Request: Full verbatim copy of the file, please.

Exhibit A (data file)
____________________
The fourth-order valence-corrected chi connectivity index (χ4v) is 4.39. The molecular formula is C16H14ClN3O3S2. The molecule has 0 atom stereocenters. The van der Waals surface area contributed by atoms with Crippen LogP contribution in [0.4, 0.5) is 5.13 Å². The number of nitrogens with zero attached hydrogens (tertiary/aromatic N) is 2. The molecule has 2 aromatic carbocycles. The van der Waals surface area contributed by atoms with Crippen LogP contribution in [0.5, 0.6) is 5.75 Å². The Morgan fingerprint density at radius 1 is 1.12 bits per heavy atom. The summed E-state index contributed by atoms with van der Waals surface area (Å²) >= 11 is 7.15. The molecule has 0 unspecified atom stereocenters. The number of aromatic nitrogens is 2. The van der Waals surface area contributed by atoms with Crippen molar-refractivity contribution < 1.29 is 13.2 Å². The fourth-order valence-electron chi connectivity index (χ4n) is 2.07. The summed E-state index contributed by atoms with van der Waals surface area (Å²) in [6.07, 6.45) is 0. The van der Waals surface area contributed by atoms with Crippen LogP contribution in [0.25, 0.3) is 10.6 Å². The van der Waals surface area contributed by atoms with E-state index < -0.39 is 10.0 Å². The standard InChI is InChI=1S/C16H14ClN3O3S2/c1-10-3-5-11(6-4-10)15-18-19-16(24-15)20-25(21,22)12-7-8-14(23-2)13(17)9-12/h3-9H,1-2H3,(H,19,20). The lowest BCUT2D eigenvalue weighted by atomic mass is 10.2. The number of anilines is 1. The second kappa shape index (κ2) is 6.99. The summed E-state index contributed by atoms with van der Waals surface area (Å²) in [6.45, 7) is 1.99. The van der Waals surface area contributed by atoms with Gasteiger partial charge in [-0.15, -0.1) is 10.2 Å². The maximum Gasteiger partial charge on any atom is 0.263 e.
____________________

The fourth-order valence-corrected chi connectivity index (χ4v) is 4.39. The molecular formula is C16H14ClN3O3S2. The molecule has 0 atom stereocenters. The van der Waals surface area contributed by atoms with Crippen LogP contribution in [0.4, 0.5) is 5.13 Å². The number of nitrogens with zero attached hydrogens (tertiary/aromatic N) is 2. The molecule has 2 aromatic carbocycles. The van der Waals surface area contributed by atoms with Crippen LogP contribution in [0.5, 0.6) is 5.75 Å². The Morgan fingerprint density at radius 1 is 1.12 bits per heavy atom. The summed E-state index contributed by atoms with van der Waals surface area (Å²) >= 11 is 7.15. The molecule has 0 unspecified atom stereocenters. The number of aromatic nitrogens is 2. The van der Waals surface area contributed by atoms with Crippen molar-refractivity contribution < 1.29 is 13.2 Å². The fourth-order valence-electron chi connectivity index (χ4n) is 2.07. The summed E-state index contributed by atoms with van der Waals surface area (Å²) in [6.07, 6.45) is 0. The van der Waals surface area contributed by atoms with Crippen LogP contribution in [0.25, 0.3) is 10.6 Å². The van der Waals surface area contributed by atoms with E-state index < -0.39 is 10.0 Å². The standard InChI is InChI=1S/C16H14ClN3O3S2/c1-10-3-5-11(6-4-10)15-18-19-16(24-15)20-25(21,22)12-7-8-14(23-2)13(17)9-12/h3-9H,1-2H3,(H,19,20). The lowest BCUT2D eigenvalue weighted by atomic mass is 10.2. The number of anilines is 1. The second kappa shape index (κ2) is 6.99. The summed E-state index contributed by atoms with van der Waals surface area (Å²) in [6.45, 7) is 1.99. The van der Waals surface area contributed by atoms with Gasteiger partial charge in [-0.15, -0.1) is 10.2 Å². The maximum Gasteiger partial charge on any atom is 0.263 e.